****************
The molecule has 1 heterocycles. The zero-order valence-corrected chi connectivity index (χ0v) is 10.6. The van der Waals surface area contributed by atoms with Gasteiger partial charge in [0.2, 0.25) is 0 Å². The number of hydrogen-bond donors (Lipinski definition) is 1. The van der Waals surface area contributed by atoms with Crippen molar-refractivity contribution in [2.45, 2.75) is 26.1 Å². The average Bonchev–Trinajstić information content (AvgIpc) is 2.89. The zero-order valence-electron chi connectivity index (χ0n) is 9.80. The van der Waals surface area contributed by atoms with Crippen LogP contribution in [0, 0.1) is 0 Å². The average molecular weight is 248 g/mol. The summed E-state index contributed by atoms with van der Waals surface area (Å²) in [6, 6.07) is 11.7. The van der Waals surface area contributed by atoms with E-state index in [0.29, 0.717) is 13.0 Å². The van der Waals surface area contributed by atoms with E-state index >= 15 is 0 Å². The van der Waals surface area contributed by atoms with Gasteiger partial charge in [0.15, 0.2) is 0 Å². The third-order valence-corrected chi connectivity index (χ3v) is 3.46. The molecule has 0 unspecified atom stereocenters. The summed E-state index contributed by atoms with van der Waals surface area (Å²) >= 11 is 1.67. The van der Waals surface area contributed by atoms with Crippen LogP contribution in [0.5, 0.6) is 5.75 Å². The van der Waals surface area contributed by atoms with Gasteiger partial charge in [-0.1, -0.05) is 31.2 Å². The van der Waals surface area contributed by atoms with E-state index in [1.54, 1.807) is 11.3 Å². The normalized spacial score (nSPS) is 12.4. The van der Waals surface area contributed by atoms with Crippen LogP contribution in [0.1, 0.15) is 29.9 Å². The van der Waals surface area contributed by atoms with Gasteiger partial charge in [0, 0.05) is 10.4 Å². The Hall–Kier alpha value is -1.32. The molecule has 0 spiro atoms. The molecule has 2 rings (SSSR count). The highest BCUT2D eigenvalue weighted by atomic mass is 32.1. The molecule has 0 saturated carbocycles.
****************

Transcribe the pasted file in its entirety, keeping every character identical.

The molecule has 1 heterocycles. The zero-order valence-corrected chi connectivity index (χ0v) is 10.6. The van der Waals surface area contributed by atoms with Gasteiger partial charge in [0.2, 0.25) is 0 Å². The number of hydrogen-bond donors (Lipinski definition) is 1. The van der Waals surface area contributed by atoms with Crippen molar-refractivity contribution in [2.45, 2.75) is 26.1 Å². The average Bonchev–Trinajstić information content (AvgIpc) is 2.89. The zero-order valence-electron chi connectivity index (χ0n) is 9.80. The van der Waals surface area contributed by atoms with Crippen LogP contribution in [0, 0.1) is 0 Å². The average molecular weight is 248 g/mol. The summed E-state index contributed by atoms with van der Waals surface area (Å²) in [6, 6.07) is 11.7. The van der Waals surface area contributed by atoms with E-state index in [0.29, 0.717) is 13.0 Å². The van der Waals surface area contributed by atoms with E-state index >= 15 is 0 Å². The van der Waals surface area contributed by atoms with Gasteiger partial charge in [0.15, 0.2) is 0 Å². The third-order valence-corrected chi connectivity index (χ3v) is 3.46. The molecule has 0 unspecified atom stereocenters. The summed E-state index contributed by atoms with van der Waals surface area (Å²) >= 11 is 1.67. The van der Waals surface area contributed by atoms with Crippen LogP contribution in [0.5, 0.6) is 5.75 Å². The van der Waals surface area contributed by atoms with Gasteiger partial charge in [-0.1, -0.05) is 31.2 Å². The van der Waals surface area contributed by atoms with E-state index in [1.54, 1.807) is 11.3 Å². The normalized spacial score (nSPS) is 12.4. The van der Waals surface area contributed by atoms with Crippen LogP contribution in [0.1, 0.15) is 29.9 Å². The van der Waals surface area contributed by atoms with Gasteiger partial charge in [0, 0.05) is 10.4 Å². The Hall–Kier alpha value is -1.32. The molecule has 0 spiro atoms. The molecule has 2 rings (SSSR count). The highest BCUT2D eigenvalue weighted by atomic mass is 32.1. The molecule has 0 saturated carbocycles.